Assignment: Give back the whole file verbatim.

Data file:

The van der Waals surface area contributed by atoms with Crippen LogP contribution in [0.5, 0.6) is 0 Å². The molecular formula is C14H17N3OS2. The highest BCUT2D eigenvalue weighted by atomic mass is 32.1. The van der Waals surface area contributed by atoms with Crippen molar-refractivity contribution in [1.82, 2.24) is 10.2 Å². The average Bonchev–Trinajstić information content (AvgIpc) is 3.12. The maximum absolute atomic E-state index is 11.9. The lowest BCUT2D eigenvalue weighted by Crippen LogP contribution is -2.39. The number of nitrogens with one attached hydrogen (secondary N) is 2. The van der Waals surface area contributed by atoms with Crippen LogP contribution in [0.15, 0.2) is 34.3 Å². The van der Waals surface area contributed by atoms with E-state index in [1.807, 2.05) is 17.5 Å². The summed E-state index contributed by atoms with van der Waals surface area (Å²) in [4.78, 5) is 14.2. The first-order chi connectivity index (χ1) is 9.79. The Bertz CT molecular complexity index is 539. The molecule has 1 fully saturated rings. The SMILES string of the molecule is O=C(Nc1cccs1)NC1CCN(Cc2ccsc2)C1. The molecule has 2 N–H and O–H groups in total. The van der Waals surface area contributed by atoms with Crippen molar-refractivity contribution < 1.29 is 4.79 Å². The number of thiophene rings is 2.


The van der Waals surface area contributed by atoms with Crippen LogP contribution in [0.5, 0.6) is 0 Å². The molecular formula is C14H17N3OS2. The highest BCUT2D eigenvalue weighted by atomic mass is 32.1. The van der Waals surface area contributed by atoms with Crippen molar-refractivity contribution in [1.82, 2.24) is 10.2 Å². The average Bonchev–Trinajstić information content (AvgIpc) is 3.12. The maximum absolute atomic E-state index is 11.9. The lowest BCUT2D eigenvalue weighted by Crippen LogP contribution is -2.39. The number of nitrogens with one attached hydrogen (secondary N) is 2. The van der Waals surface area contributed by atoms with Crippen LogP contribution in [0.15, 0.2) is 34.3 Å². The van der Waals surface area contributed by atoms with E-state index in [1.807, 2.05) is 17.5 Å². The summed E-state index contributed by atoms with van der Waals surface area (Å²) in [4.78, 5) is 14.2. The first-order chi connectivity index (χ1) is 9.79. The Bertz CT molecular complexity index is 539. The molecule has 1 fully saturated rings. The SMILES string of the molecule is O=C(Nc1cccs1)NC1CCN(Cc2ccsc2)C1. The molecule has 2 N–H and O–H groups in total. The van der Waals surface area contributed by atoms with Crippen molar-refractivity contribution < 1.29 is 4.79 Å². The number of thiophene rings is 2.